A CAMPAIGN to counter anti-Israeli hostility in Scotland has produced positive results over the past year, according to a spokesman for the Embassy of Israel, which recently set up an office north of the Border.
Israel has been targeted by pro-Palestine groups in Scotland, especially during the Edinburgh International Festival and Fringe, where Israeli-funded productions have been disrupted, achieving worldwide publicity.
Scotland’s Jewish population is approximately 10,000. Jewish leaders say anti-Semitic behaviour increases when coverage of the latest Gaza and West Bank conflict hits television screens or after terror attacks on Jews, such as those in Paris and Copenhagen.
The Community Security Trust, a charity monitoring anti-Semitism in the UK, recorded 1,168 incidents in 2014, up from 535 the previous year.
In Scotland there were 31 attacks in 2014, up from 14 the previous year.
Recent moves to raise Israel’s standing in Scotland include volunteers from IsraAID, an Israel-based humanitarian aid organisation, helping to clear up after the Ballater floods and promoting freedom of speech debates.
Yiftah Curiel, spokesman for the Embassy of Israel in London, which last year opened the Centre for Scotland and Israel Relations (CSIR) in Giffnock, East Renfrewshire, said: “Usually the media only talk about bad news, but we are seeing a change for the good in Scotland in the past year.
“Last week an Israeli society [the Israeli Engagement Society] was formally recognised at the University of Edinburgh [Edinburgh University Students’ Association], showing that academic freedom on campus has gained momentum. Seen through that freedom, it doesn’t matter what you think about the Israel and Palestine issue. There are also now 11 Friends of Israel groups in Scotland.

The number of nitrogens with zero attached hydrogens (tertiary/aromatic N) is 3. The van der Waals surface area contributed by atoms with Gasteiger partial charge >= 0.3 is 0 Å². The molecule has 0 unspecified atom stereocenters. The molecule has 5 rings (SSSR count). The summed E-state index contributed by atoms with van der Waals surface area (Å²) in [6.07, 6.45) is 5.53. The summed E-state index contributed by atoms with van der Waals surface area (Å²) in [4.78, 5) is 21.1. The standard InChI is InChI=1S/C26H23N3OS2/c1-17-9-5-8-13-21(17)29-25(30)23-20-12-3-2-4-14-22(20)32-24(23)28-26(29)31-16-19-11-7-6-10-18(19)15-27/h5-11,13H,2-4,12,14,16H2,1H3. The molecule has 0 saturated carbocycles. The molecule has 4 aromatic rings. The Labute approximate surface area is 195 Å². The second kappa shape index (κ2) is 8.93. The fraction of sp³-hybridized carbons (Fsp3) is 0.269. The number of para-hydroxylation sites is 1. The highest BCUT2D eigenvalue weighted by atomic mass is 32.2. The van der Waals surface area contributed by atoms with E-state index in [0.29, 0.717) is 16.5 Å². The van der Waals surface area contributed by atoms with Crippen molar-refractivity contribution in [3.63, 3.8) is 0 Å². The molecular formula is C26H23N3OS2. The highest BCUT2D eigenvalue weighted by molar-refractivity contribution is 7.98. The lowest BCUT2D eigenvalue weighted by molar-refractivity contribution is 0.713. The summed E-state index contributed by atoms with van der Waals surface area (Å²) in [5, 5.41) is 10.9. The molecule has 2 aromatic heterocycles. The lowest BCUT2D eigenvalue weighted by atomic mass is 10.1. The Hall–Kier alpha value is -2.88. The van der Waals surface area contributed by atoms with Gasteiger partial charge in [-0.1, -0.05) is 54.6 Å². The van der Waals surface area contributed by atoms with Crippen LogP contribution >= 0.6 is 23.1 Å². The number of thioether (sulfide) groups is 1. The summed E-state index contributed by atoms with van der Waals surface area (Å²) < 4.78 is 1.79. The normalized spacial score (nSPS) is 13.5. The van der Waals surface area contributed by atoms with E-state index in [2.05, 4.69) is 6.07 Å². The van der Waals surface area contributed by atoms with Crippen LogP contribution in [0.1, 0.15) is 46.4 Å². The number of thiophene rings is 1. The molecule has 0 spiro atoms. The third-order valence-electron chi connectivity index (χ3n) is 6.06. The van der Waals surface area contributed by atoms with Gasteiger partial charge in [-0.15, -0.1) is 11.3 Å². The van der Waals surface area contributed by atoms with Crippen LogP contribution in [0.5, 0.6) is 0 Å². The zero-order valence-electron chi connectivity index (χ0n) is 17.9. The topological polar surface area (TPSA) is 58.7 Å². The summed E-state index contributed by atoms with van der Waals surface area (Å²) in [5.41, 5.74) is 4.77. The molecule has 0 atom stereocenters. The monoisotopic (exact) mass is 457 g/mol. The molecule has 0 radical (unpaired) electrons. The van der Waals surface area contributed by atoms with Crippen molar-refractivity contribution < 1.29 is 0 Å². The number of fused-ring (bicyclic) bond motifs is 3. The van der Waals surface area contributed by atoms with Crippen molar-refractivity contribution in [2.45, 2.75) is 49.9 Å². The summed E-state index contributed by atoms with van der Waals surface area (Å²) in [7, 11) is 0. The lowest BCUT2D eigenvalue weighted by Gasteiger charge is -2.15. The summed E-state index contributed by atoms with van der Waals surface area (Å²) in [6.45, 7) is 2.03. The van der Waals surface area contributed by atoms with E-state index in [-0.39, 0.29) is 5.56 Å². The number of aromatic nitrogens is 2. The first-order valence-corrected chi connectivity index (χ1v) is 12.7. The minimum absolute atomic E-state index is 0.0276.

“As far as the Scottish Parliament is concerned, we’ve seen a motion thanking the Israeli NGO IsraAID. There was also a motion last May saying Israel needs cultural bridges, not boycotts.”
However, Curiel, visiting Edinburgh for Holocaust memorial events, acknowledged that pro-Palestine protesters still grab the limelight, especially when protesting against Israeli-funded theatre.
“It’s wrong. But responsible theatre and festival managers, municipal officials and police need to ensure freedom of diversity applies to Israel too. In fact, art and theatre performances contribute to seeing Israel in a more complex light, and some of it can be quite critical too,” he said.
Curiel is considering approaching the National Theatre of Scotland, which takes work Scotland-wide to promote Israeli productions.
Ruth Kennedy, director of the CSIR, said: “The centre wasn’t set up as a result of the spike in incidents. There’s been a lot of work going on for the past eight years and we’re continuing to build bridges between the Christian and Jewish community.
“When there is a spike in conflict, such as in Israel in 2014, there are repercussions for the Jewish community in Scotland. People think it is OK to vent their feelings.
“It’s not acceptable. You can’t hold all Jewish people responsible.”
Hugh Humphries, secretary of Scottish Friends of Palestine, said: “Israel claims it is a state for all Jewish people. In reality it is not. They are certainly making an effort in Scotland but it is all propaganda. I would not accept these people operating in Scotland as arbitrators of free speech.”
An Edinburgh Festival Fringe Society spokeswoman said: “The role of the Fringe Society is not to curate or censor the Festival or its performers.”